But overall, ITSMA does a better job of its report. And that's where I want the conversation to go.

It at least looks at the balance of online and offline, and makes a completely outrageous conclusion: people actually still do things offline, so B2B brands need to have an offline presence.


Shocking, I know.


In fact, ITSMA went and found out the most common information sources for buyers at the beginning of the buying process. They realised the most important channels were almost all offline and people-based. Yet despite that, 82% of marketers expect online marketing spend to increase in FY16.

And this is my point about the challenge for B2B marketers inherent in these reports.

My worry is this: is that future spend based on sound marketing strategies, or is it a response to the drive towards tactics and channels promoted by providers like HubSpot? Do people really know what they're buying?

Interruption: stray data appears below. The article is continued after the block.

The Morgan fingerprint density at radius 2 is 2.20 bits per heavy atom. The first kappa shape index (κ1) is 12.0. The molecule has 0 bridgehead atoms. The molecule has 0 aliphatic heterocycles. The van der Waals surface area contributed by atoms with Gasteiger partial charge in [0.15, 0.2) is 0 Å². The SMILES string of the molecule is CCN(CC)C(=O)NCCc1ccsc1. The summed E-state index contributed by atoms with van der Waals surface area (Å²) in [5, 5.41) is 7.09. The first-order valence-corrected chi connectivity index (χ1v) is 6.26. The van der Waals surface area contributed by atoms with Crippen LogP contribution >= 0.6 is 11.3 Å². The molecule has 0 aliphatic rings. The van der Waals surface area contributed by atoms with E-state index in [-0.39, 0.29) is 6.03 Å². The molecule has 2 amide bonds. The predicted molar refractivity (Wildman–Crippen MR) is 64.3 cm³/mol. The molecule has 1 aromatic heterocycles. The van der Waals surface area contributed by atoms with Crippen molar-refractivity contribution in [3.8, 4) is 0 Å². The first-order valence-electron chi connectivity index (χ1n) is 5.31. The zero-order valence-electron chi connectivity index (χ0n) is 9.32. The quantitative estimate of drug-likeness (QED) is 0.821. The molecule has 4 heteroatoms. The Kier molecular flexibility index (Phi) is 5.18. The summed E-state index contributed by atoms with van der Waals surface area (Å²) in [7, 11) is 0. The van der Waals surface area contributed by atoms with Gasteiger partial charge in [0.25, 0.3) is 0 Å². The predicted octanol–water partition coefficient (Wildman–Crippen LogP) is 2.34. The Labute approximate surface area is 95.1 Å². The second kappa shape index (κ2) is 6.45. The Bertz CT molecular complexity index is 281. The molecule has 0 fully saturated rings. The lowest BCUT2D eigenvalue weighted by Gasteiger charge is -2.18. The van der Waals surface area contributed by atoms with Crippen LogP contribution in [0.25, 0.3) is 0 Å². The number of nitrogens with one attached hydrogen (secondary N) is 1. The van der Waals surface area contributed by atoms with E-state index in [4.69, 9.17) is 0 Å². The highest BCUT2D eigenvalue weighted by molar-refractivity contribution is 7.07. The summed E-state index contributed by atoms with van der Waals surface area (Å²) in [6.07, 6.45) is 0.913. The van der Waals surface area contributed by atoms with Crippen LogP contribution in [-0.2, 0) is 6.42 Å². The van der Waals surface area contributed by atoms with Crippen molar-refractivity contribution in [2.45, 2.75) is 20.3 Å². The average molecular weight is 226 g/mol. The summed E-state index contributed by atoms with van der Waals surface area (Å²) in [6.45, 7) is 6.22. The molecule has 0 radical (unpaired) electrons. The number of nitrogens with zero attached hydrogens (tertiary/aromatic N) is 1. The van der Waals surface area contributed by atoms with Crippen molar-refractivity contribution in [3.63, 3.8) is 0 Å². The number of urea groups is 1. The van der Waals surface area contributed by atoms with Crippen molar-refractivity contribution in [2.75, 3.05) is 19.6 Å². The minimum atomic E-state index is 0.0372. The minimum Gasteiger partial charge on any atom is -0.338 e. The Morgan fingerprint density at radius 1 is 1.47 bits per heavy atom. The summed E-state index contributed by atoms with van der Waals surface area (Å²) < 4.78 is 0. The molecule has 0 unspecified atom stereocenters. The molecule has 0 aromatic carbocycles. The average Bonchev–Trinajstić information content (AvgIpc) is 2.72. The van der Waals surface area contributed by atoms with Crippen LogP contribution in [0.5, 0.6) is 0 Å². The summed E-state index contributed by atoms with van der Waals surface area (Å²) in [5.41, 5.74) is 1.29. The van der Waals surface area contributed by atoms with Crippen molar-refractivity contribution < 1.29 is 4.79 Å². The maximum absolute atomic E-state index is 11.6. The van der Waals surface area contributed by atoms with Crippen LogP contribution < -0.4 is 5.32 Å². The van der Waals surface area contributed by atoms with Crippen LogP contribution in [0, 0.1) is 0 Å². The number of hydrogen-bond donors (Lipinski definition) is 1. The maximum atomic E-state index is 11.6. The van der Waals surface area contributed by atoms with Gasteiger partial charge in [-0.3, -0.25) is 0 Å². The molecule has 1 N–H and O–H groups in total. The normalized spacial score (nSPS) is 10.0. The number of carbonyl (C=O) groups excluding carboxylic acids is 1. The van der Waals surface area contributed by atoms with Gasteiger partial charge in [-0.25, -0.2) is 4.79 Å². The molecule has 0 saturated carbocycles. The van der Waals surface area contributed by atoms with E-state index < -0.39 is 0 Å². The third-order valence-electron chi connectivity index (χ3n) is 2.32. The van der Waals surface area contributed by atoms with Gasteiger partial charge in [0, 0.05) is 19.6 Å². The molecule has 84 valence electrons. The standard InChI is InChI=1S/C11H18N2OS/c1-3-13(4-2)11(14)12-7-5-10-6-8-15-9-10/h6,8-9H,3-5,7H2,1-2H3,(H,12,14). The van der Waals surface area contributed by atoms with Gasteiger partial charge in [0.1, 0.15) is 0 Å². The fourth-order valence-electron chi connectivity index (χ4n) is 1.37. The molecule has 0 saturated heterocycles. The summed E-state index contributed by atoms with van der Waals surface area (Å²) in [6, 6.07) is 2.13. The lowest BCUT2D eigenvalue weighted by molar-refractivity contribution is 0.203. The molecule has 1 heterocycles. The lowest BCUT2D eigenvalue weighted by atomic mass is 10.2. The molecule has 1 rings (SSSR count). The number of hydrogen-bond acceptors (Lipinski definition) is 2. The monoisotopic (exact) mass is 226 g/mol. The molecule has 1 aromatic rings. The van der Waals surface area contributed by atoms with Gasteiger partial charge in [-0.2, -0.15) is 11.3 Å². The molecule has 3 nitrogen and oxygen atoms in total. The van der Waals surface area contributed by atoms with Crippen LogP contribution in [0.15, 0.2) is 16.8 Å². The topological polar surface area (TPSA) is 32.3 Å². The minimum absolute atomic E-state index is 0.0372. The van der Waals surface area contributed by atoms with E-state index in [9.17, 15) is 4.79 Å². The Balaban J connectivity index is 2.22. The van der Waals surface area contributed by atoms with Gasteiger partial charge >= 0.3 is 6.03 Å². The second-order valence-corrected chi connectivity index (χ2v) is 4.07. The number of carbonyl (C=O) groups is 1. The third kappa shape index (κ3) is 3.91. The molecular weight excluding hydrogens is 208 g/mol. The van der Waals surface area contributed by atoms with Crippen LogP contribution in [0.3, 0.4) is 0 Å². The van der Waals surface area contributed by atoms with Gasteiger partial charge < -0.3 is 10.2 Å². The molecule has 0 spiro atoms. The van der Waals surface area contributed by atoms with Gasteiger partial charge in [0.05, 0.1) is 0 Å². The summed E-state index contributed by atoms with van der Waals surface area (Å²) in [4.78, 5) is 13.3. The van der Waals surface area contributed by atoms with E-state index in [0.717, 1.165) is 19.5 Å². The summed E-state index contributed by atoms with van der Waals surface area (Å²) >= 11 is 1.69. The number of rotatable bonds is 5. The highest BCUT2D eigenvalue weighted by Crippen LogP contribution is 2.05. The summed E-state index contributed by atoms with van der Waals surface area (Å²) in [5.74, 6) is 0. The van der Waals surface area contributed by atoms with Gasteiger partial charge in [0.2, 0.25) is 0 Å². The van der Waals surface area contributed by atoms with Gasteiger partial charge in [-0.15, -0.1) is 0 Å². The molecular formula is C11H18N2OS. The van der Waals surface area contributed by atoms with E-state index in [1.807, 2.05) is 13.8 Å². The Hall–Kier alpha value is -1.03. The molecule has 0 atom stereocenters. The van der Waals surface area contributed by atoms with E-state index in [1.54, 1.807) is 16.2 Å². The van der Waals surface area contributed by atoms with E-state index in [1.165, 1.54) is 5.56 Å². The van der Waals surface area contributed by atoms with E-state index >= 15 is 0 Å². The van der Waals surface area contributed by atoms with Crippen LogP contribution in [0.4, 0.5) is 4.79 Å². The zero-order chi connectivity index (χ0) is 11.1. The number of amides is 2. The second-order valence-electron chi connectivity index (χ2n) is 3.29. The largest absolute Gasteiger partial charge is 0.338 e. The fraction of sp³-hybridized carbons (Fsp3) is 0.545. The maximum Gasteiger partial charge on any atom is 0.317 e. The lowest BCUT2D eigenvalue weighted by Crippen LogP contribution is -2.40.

If there’s one thing I think we need to start stressing, it’s the importance of marketing strategy to inform spend. And a genuine understanding of how strategy differs from tactics.


For further reading, have a look at David van Schaick's blog about the role of customer experience in B2B marketing and how that could be a really positive bandwagon to jump on instead.


Posted by Matt Harper | November 4, 2016

Why fine-tuning your proposition is the key to being customer-centric

Categories: Best Practice


Today, I hardly ever get a client brief without some reference to ‘customer-centricity’ somewhere within it. There’s nothing wrong with that – but what does ‘customer-centric marketing’ really mean in B2B?